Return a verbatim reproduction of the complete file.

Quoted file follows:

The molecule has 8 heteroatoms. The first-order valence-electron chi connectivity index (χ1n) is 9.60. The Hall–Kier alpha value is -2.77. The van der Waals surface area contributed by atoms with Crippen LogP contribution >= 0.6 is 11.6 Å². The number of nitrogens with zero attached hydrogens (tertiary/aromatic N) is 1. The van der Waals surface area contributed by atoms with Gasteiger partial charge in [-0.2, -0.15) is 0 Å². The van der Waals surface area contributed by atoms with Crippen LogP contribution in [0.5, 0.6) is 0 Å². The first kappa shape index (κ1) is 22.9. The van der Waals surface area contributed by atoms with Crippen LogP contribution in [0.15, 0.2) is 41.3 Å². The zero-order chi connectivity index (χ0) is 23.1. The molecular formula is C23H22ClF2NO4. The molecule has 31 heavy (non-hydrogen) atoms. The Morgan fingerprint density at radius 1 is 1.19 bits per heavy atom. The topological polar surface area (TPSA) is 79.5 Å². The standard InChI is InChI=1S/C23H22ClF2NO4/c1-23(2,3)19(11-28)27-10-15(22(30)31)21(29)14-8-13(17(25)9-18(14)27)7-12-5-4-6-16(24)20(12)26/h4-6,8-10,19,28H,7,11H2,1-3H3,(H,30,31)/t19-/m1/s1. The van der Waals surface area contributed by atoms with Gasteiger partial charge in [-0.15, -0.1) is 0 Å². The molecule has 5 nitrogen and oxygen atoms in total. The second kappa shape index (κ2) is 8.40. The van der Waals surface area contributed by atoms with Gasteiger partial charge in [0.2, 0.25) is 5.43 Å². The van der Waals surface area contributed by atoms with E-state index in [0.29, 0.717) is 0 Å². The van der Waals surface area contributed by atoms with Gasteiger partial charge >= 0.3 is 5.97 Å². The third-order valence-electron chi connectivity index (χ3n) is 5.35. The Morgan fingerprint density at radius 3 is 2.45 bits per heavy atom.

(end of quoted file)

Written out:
The molecule has 8 heteroatoms. The first-order valence-electron chi connectivity index (χ1n) is 9.60. The Hall–Kier alpha value is -2.77. The van der Waals surface area contributed by atoms with Crippen LogP contribution >= 0.6 is 11.6 Å². The number of nitrogens with zero attached hydrogens (tertiary/aromatic N) is 1. The van der Waals surface area contributed by atoms with Gasteiger partial charge in [-0.2, -0.15) is 0 Å². The van der Waals surface area contributed by atoms with Crippen LogP contribution in [0.5, 0.6) is 0 Å². The first kappa shape index (κ1) is 22.9. The van der Waals surface area contributed by atoms with Crippen LogP contribution in [0.15, 0.2) is 41.3 Å². The zero-order chi connectivity index (χ0) is 23.1. The molecular formula is C23H22ClF2NO4. The molecule has 31 heavy (non-hydrogen) atoms. The Morgan fingerprint density at radius 1 is 1.19 bits per heavy atom. The topological polar surface area (TPSA) is 79.5 Å². The standard InChI is InChI=1S/C23H22ClF2NO4/c1-23(2,3)19(11-28)27-10-15(22(30)31)21(29)14-8-13(17(25)9-18(14)27)7-12-5-4-6-16(24)20(12)26/h4-6,8-10,19,28H,7,11H2,1-3H3,(H,30,31)/t19-/m1/s1. The van der Waals surface area contributed by atoms with Gasteiger partial charge in [-0.15, -0.1) is 0 Å². The molecule has 5 nitrogen and oxygen atoms in total. The second kappa shape index (κ2) is 8.40. The van der Waals surface area contributed by atoms with Gasteiger partial charge in [0.2, 0.25) is 5.43 Å². The van der Waals surface area contributed by atoms with E-state index in [0.29, 0.717) is 0 Å². The van der Waals surface area contributed by atoms with Gasteiger partial charge >= 0.3 is 5.97 Å². The third-order valence-electron chi connectivity index (χ3n) is 5.35. The Morgan fingerprint density at radius 3 is 2.45 bits per heavy atom.